The reason for the withdrawal of training materials for housing providers on LGBT rights is because transgender people in shelters make some women uncomfortable, said Housing and Urban Development Secretary Ben Carson. He told a House subcommittee that HUD's general counsel is open to discussing the issue.
A study in The BMJ showed that patients with type 2 diabetes who used DPP-4 inhibitors had a 75% increased risk of developing inflammatory bowel disease, compared with those on other antidiabetic drugs. Researchers evaluated 141,170 patients and found an association between longer duration of DPP-4 inhibitors use and gradual increase in IBD risk, which peaked after three to four years.
Obese individuals with and without type 2 diabetes who received an intravenous infusion of 3.0 pmol/kg/min of native oxyntomodulin had significantly increased insulin secretory rates and blunted glycemic excursion during a graded glucose infusion, compared with those on placebo, according to a study in Diabetes. Researchers used a cohort of 24 overweight and obese patients with and without diabetes and found that those with diabetes on OXM and liraglutide showed comparable effects, including beta cell glucose responsiveness restoration, to that of nonobese individuals without diabetes.
Dutch researchers analyzed data on 10 adults with type 1 diabetes and found that a wearable biosensor and algorithm, designed to predict hypoglycemia and wirelessly transmit heart rate data to a mobile device, detected "clear patterns" of heart rate changes before 28 of the observed 39 events. Researchers, who presented the findings at the Endocrine Society's annual meeting, said they would continue to refine the algorithm.
University of South Florida researchers found that adding the beet compound betanin to a copper-bound beta-amyloid mixture resulted in up to 90% lower oxidation of 3,5 di-tert-butylcatechol, suggesting the possible suppression of peptide misfolding. The findings, presented at the American Chemical Society annual meeting, shows the potential of betanin "as an inhibitor of certain chemical reactions in the brain that are involved in the progression of Alzheimer's disease," said researcher Li-June Ming.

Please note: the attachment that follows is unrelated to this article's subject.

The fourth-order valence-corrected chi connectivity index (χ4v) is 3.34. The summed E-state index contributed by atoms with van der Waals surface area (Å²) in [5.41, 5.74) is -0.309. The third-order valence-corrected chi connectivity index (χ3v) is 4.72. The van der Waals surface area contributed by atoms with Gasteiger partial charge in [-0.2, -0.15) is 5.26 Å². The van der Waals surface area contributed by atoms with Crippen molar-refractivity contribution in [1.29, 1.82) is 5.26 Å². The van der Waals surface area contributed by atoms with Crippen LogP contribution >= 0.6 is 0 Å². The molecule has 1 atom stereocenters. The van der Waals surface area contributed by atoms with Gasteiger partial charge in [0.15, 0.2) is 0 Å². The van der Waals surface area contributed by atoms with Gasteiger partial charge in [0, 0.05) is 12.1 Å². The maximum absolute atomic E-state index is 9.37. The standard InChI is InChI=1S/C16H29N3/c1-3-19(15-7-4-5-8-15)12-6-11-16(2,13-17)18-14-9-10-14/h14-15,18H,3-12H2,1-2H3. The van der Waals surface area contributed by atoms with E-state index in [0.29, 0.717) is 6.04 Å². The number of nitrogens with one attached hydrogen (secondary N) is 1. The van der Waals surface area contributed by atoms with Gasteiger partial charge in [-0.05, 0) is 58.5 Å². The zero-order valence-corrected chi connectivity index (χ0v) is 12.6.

Researchers found that individuals who consumed sugar-sweetened beverages were at an increased risk of coronary heart disease-related, cardiovascular disease-related and all-cause mortality. The findings, presented at the American Heart Association's annual meeting and based on data from the Reasons for Geographic and Racial Differences in Stroke study involving 17,930 individuals, showed no association between consuming sugar-sweetened foods and increased mortality risk.
Breakfast is a good place to start when looking at options for reducing dietary sugars, said registered dietitian nutritionist Carrie Dennett. A breakfast of whole grains, fruits and vegetables boosts fiber intake, and when paired with a healthy protein and fat, also provides energy for the day.
Registered dietitian Amanda Baker Lemein recommends having two treats per week when trying to lose weight because it takes away the problem of being denied favorite foods. These indulgences should be the real thing and not low-calorie knockoffs, Lemein says, but not something kept in the house and readily available.
People on the calorie-restrictive 5:2 diet experienced a greater decrease in systolic blood pressure than dieters on a regular calorie-restrictive plan, a study in the British Journal of Nutrition found. Intermittent energy restriction cleared fat more efficiently than a regular calorie-restrictive diet, and researchers said the 5:2 diet potentially could positively affect risk markers for cardiovascular disease.
Postmenopausal women who scored higher on a Mediterranean diet intake questionnaire had better muscle mass and greater lumbar spine bone mineral density than those with a lower score, researchers reported at the Endocrine Society's annual meeting. "We believe protein in the diet, such as fish, can increase muscle mass, and that antioxidants play a role," said senior author Dr. Poli Mara Spritzer.
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